22

I recently learned from a YouTube video that "because of" is not correct. But my friend argues that "because of" is actually correct. Also, I see a lot of people writing and saying "because of". Here's a example:

That's because of you.

So, is it actually correct to use "because of" or only new learners think it's correct or is it not correct at all?

3
  • 24
    This is a great example of why learning things from random YouTube videos is not the best idea. Feb 24, 2019 at 21:15
  • 5
    (Can you provide a link to the video? I'm interested in the source/authority because of its broad use colloquially).
    – BruceWayne
    Feb 25, 2019 at 4:11
  • 1
    I'm curious too as the name of the video. But I wouldn't be surprised if the OP had misinterpreted or oversimplified the lesson/rule/guide
    – Mari-Lou A
    Feb 25, 2019 at 12:45

2 Answers 2

43

Actually, 'of' can be correct, in standard grammar, after because. It depends on what comes after that.

If the next part is a complete and potentially free-standing clause (say, a verb phrase), then you don't need (or want) of:

That's because I'm smart.
I'm hungry because I haven't eaten.
You're only saying that because I'm pretty.
I'm wet because it's raining.

But if the bit after it is a noun phrase, you need the of:

That's because of my asthma.
I'm angry because of your tone.
I'm happy because of you.
You're only saying that because of my looks.

You will also run into a lot of non-standard usage in some places using the of even where it isn't used in standard grammar.

0
24

Both because and because of are correct in different contexts.

  • Because is used by itself when the cause is expressed as a clause:

    He opened his umbrella because it was raining.

  • Because is used with of when the cause is expressed as a noun or nominal:

    He opened his umbrella because of the rain.

    However, there is a fairly new hip usage which drops of; often it also drops determiners on the nominal representing the cause, casting the cause as a 'generic':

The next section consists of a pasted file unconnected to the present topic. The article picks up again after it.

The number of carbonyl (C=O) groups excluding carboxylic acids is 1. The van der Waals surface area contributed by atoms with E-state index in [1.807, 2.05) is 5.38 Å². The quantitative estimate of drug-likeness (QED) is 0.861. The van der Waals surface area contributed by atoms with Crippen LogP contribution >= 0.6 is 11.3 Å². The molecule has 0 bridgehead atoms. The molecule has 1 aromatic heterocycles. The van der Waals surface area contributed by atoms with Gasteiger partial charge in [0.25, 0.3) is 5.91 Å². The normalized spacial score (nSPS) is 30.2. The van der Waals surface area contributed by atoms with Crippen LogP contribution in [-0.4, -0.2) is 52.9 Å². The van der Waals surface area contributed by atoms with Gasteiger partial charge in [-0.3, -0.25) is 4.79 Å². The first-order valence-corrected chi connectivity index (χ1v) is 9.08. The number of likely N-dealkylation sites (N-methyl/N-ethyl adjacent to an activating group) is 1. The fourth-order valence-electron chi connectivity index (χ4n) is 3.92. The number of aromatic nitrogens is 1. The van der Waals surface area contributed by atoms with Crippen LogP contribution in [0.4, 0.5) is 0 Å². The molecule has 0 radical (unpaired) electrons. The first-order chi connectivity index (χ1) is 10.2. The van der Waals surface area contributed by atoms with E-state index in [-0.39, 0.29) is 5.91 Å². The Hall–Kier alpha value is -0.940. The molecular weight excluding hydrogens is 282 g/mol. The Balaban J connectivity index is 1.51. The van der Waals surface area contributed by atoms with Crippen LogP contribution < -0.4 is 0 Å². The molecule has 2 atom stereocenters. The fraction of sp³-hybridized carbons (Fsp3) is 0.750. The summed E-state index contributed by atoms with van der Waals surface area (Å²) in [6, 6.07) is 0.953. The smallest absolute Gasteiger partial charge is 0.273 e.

He opened his umbrella because rain.

    This usage is quite widespread, but not yet ready for formal registers. In her admirable article "English Has a New Preposition, Because Internet" Megan Garber describes it as "exceptionally bloggy and aggressively casual and implicitly ironic".

10
  • 7
    I wouldn't call that so much a new usage as a bit of deliberately and creatively non-standard grammar. The fact it's 'wrong' is part of its charm.
    – SamBC
    Feb 24, 2019 at 0:47
  • 2
    @SamBC That's where new usages come from. 600 years ago most of what traditionalists call subordinating conjunctions (including bare because with a content clause) were similar truncations of because/for/when/before/etc that [clause]. Feb 24, 2019 at 0:57
  • 4
    I observe the "new hip" usage almost only in the phrase "... because reasons", which is usually somewhat humoristic or mocking someone who actually does not state a reason Feb 24, 2019 at 17:56
  • 6
    @HagenvonEitzen That's the main construction with which the usage began; it has definitely expanded beyond that by now, because internet. Feb 24, 2019 at 21:16
  • 1
    @StoneyB -- But traditional "because of" is not used with expressions like "internet" or "Science" or "(R-Oklahoma)". Whereas the newfangled "because" is.
    – Jasper
    Feb 28, 2019 at 1:14

You must log in to answer this question.

Not the answer you're looking for? Browse other questions tagged .